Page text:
For her part, Guadagno, also of Monmouth County, ran for months on a pledge to reduce property taxes and a warning that Murphy would raise every tax he could. In the campaign’s final month, she took a hard-line stance on immigration, but her turn to the right failed to generate the wave of GOP base voters she needed to win.
“Because of Gov. Christie’s incredible unpopularity, voters in the state of New Jersey were essentially unwilling to consider electing another Republican governor at this point,” said Brigid Harrison, a professor of political science at Montclair State University.
Christie, who served the maximum two terms, went from winning reelection with 61 percent of the vote in 2013 to sub-20 percent approval ratings as he prepares to leave office.
According to exit polls analyzed by CNN, Murphy won 84 percent of nonwhites. Just four years ago, Christie won 51 percent of the Hispanic vote and 21 percent of the black vote.
Although Guadagno wasn’t personally close to Christie and had a more soft-spoken approach, she couldn’t shake his shadow. On paper, she was the governor’s second-in-command. So if she took credit for job growth, Guadagno couldn’t dodge the rest of the Christie record.
“You’ve been beside him every step of the way,” Murphy said in their first debate.
Just as important: Voters weren’t paying close attention to the race. A majority of likely voters didn’t know enough about either candidate’s political views to say whether they were in line with New Jersey residents, according to a Nov. 1 Monmouth University poll. More than one-third hadn’t even formed an opinion on the candidates.
Registered Democrats outnumber Republicans in New Jersey by about 880,000. A plurality of voters is unaffiliated with either party, but fewer independents vote in non-presidential years.
Pollsters were predicting record-low turnout; it was 40 percent in 2013.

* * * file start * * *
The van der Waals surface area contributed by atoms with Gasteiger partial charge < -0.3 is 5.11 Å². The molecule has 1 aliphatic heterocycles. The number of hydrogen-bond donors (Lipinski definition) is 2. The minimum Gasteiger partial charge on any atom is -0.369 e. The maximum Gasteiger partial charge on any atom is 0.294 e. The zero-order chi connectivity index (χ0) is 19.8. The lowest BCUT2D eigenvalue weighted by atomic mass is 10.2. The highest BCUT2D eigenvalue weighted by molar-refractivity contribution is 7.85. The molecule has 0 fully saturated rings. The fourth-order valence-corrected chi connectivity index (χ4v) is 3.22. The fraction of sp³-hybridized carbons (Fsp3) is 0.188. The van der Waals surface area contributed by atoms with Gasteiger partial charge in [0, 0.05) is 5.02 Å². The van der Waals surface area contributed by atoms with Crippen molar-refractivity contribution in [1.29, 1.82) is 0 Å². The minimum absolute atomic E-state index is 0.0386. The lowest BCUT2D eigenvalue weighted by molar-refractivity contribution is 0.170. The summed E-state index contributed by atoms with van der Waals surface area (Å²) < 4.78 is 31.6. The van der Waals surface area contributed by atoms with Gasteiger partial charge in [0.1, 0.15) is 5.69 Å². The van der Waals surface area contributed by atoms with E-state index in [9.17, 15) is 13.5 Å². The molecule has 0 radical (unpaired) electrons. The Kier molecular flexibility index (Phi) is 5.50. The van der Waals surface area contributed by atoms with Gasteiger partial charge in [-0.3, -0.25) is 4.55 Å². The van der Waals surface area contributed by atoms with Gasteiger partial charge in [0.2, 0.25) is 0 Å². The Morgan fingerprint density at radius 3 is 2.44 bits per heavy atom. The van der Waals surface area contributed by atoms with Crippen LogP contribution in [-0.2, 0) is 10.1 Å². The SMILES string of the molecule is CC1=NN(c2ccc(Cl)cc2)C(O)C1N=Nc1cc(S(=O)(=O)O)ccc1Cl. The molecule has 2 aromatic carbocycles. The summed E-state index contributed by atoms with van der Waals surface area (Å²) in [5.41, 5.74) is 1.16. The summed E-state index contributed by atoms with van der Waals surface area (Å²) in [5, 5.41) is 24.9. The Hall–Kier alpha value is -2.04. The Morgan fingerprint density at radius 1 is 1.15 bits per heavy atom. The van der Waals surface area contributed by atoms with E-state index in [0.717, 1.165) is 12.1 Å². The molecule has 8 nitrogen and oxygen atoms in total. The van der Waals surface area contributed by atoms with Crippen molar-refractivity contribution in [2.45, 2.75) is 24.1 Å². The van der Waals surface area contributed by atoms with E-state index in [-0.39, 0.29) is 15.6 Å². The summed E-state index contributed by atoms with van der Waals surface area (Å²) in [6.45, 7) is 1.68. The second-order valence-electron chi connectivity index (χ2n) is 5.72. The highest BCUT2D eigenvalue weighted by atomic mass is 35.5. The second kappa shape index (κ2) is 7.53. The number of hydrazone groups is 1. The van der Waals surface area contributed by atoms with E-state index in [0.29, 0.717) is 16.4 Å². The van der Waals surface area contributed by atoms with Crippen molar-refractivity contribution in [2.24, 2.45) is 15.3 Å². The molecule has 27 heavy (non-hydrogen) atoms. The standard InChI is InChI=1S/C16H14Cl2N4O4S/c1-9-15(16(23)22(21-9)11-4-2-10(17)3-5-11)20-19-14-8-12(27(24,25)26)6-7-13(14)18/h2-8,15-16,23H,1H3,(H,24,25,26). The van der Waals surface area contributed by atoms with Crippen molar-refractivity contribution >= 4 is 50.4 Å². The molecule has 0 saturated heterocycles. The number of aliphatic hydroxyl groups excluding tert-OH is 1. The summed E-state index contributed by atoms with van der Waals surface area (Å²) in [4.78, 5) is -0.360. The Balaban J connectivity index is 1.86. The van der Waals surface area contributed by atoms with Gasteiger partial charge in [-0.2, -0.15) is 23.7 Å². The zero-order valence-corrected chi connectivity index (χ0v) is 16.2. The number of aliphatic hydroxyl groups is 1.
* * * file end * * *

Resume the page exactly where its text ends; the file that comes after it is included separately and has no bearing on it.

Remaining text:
Although Democrats celebrated their return to the governor’s mansion, their party is still fractured along North-South divisions and other feuds.
Murphy may have made the problem worse. Sweeney and his coalition of South Jersey Democrats — led by power broker George E. Norcross III, the hospital and insurance executive — are at political war with the New Jersey Education Association, which backed a Republican in the Third District Senate race.
The NJEA said Sweeney had broken a promise to secure funding for public workers’ pensions.
The teachers’ union endorsed Murphy and will expect his support for its initiatives, Trenton observers said. As Senate president, Sweeney can thwart those efforts. For example, an NJEA-friendly education commissioner would need to be approved by the Senate.
Murphy may also have strained relations with another key ally, according to two people familiar with the matter. In the Legislature’s lower chamber, Coughlin, the favorite to be the next speaker, is curious why the Democratic Governors Association donated about $70,000 to county and municipal parties controlled by the current speaker, Vincent Prieto of Hudson County.
Prieto wants to run for another term.
No municipality in any other county received a contribution from the DGA, according to the group’s most recent campaign-finance report.